“Black Twitter is a content factory,” said King. “It provides the content that is driving a lot of our digital publications and mainstream publications. What are those publications giving us in return?”

Various publications are taking content from Black Twitter and not giving credit to the people who are created the content, even a simple tweet. A lot of social media’s favorite listicles are examples of taking from Black Twitter without giving credit by screenshotting the posts and not linking to the content creator’s account or place of origin, expressed Jolicoeur.

“I think there’s a lot of cultural miming on Black Twitter,” said Spruce. “There are certain news sites that create these listicles off tweets that people have, share it on Black Twitter and then make money from it.”

Although the issue of credibility is apparent, it doesn’t stop Black Twitter from being the source powerhouse that it is on social media. It’s rewriting the narrative of the new Black History where the documents are out for the world to see instead of being retold through a different lens.

“Black Twitter is beyond the first draft of history,” said L’Pree. “This is raw information about what’s happening. This is pure data; this is pure documents.”

She believes that allowing the people of the community to tell their own story, in the form of social media posts, almost always ensures a more honest story. This is the history that will be told years from now in textbooks to children because the information and documents are raw and not retold and rewritten.

In homage to Maxine Waters (Black Twitter affectionately calls her Aunty Maxine) Black Twitter is reclaiming its history, and it’s time with the content that is posted.

Black Twitter is here to stay. No matter if Twitter disappears tomorrow, there will be another version of Black Twitter because Black people love their phones, said Finley.

“We love communicating with each other, sharing jokes, sharing information and memes,” she said.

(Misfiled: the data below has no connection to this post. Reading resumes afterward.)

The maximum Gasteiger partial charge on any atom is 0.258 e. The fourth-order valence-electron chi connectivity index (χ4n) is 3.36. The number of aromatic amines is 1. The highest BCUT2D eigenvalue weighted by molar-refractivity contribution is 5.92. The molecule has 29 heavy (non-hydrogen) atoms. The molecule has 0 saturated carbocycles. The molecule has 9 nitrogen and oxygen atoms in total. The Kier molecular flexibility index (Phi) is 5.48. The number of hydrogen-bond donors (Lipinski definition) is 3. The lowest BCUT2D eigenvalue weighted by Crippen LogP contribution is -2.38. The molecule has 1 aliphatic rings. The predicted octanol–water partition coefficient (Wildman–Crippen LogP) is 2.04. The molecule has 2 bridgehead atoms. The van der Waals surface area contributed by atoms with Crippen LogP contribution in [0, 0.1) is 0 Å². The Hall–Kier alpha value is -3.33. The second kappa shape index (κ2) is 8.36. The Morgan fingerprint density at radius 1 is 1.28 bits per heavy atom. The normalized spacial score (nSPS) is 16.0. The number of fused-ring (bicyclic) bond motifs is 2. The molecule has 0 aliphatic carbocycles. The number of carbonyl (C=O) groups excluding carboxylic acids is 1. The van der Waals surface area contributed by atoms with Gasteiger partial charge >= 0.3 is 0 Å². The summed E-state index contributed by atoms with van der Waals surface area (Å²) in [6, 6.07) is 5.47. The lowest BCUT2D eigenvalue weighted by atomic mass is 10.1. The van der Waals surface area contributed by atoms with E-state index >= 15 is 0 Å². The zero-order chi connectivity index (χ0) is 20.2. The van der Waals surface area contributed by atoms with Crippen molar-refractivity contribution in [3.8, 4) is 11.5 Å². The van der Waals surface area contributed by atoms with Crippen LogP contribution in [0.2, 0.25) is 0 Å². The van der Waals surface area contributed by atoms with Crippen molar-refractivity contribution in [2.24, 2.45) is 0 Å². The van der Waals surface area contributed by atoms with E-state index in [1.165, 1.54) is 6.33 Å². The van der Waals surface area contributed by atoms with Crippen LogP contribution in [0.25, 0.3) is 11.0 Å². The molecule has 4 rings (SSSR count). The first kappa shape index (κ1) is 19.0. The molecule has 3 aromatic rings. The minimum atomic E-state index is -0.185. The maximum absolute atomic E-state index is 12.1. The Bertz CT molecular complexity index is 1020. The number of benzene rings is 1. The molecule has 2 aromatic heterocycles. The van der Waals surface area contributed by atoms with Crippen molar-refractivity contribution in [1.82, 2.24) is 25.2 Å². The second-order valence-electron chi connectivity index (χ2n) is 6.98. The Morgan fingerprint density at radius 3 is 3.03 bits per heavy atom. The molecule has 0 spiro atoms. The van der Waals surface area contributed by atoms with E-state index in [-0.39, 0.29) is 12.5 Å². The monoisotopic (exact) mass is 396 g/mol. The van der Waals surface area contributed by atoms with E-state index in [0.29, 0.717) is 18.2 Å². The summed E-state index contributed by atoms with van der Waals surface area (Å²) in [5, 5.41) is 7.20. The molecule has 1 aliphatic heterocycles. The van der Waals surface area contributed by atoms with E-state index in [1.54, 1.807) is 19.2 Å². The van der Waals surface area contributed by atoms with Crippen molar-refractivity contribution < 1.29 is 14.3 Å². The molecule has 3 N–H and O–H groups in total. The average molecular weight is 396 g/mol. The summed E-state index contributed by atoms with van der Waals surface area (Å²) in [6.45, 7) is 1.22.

Black Twitter is what it is because we got tired of waiting for mainstream media to give us a voice, so we did it ourselves, Finley expressed. Black people can go out and do something about it themselves, and make their news known.

“As long as there are Black people, there will always be Black Twitter, and that’s because the community will continue to use Twitter in the same way to give access to issues and ideas that are important to the community,” said Spruce. “To help the people who has been judiciously killed; to help the woman who created ‘on fleek’ get some exposure; to crowdfund for a community member who needs some extra help; to tweet a movie script and get it seen by Ava Duvernay, Rihanna and Lupita, and take that tweet now be in development for a film. It’s not going anywhere.”

THE INFLUENCE OF #BLACKTWITTER ON OTHER COMMUNITIES

It’s influential.

Black Twitter influences not only how Black people are seen in the media, but other online communities, as well.

“Black Twitter gets the biggest boost because [Blacks are] one of the longest, most intense, antagonistic, intergroup relationships we have in the United States,” said L’Pree. “When we see what Black folks are doing, we see what’s working, and other groups might adopt it as well. We see other smaller, ethnic groups doing something, and it catalyzes because Black folks do something similar.”